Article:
My, my, how little the chicanery of warmongering changes in 300 years. George Farquhar's 1706 comedy The Recruiting Officer portrays the efforts of the title character to trick poor young men into military service with promises of career opportunity, adventure and signing bonuses -- and not a little outlandish deception. Even more incisive is the undisguised glee of the upper classes in turning the less fortunate into cannon fodder, contrasted with their anguish at the thought that one of their own loved ones could end up in the army. Of course, they're not above pulling strings, or even bribery, to prevent that.
So bully for the University of Pittsburgh Repertory Theatre for reviving this rambling Restoration comedy. Director Holly Thuma uses every inch of the intimate Henry Heymann Theatre to involve the audience (sometimes literally) in this fast-paced tale of bumpkins, fops, dandies, rakes and high-spirited (and occasionally cross-dressing) maidens.
The primary tale is of two young couples picking their way through the obstacles to True Love. But the more savory satire comes from the unsavory antics of the celebrated Sgt. Kite (Andrew McNally) as he lures recruits for his Captain Plume (JJ Jackson). The dashing Plume -- and Jackson does indeed dash about the theater -- is also the swain of fair Silvia (Lily Junker), certainly among the pluckiest of English ladies to disguise herself as a man, which she does to win hers. Meanwhile, our other young hero, the civilian Worthy (Tom Chun), tricks the disdainful Melinda (Lauren Ann Diesch) back into his arms with the help of one of Kite's ruses for recruiting reluctant soldiers.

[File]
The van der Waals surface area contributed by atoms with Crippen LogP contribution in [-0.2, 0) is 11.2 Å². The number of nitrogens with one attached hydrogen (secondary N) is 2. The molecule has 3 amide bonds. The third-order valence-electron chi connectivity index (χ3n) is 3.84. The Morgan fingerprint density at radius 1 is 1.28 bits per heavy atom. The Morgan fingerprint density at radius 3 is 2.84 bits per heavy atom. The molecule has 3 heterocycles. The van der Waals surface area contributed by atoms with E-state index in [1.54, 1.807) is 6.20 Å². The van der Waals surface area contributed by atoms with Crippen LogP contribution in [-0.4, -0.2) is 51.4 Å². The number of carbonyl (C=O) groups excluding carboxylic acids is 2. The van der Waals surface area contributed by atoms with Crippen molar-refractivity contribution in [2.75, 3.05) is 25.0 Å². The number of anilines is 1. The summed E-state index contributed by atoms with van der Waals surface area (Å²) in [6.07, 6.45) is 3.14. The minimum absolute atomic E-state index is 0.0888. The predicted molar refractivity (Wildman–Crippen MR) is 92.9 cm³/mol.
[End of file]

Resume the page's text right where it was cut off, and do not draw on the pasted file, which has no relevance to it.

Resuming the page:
Thuma's production fills the theater with live music (composed and arranged by Douglas Levine). The show is also gorgeous, with yummy period costumes by Don Mangone, set by Julie Allardice-Ray, and lighting design by Adrian Rooney. There is the problem of student actors with rushed dialogue and foggy accents, unfortunately burying some great lines, but it is not a universal affliction. The leads are charming, while McNally scores the play's best speech in explaining his credentials. And Patrick Berger nearly steals the show as the over-the-top Capt. Brazen.
This is not a play with subtlety. But the production has spirit, and though its satire can cut close to the bone, it doesn't leave any nasty scars.
The Recruiting Officer continues through Sun., Oct. 21. Henry Heymann Theatre, Stephen Foster Memorial, Forbes Avenue at Bigelow, Oakland. 412-624-7529 or www.play.pitt.edu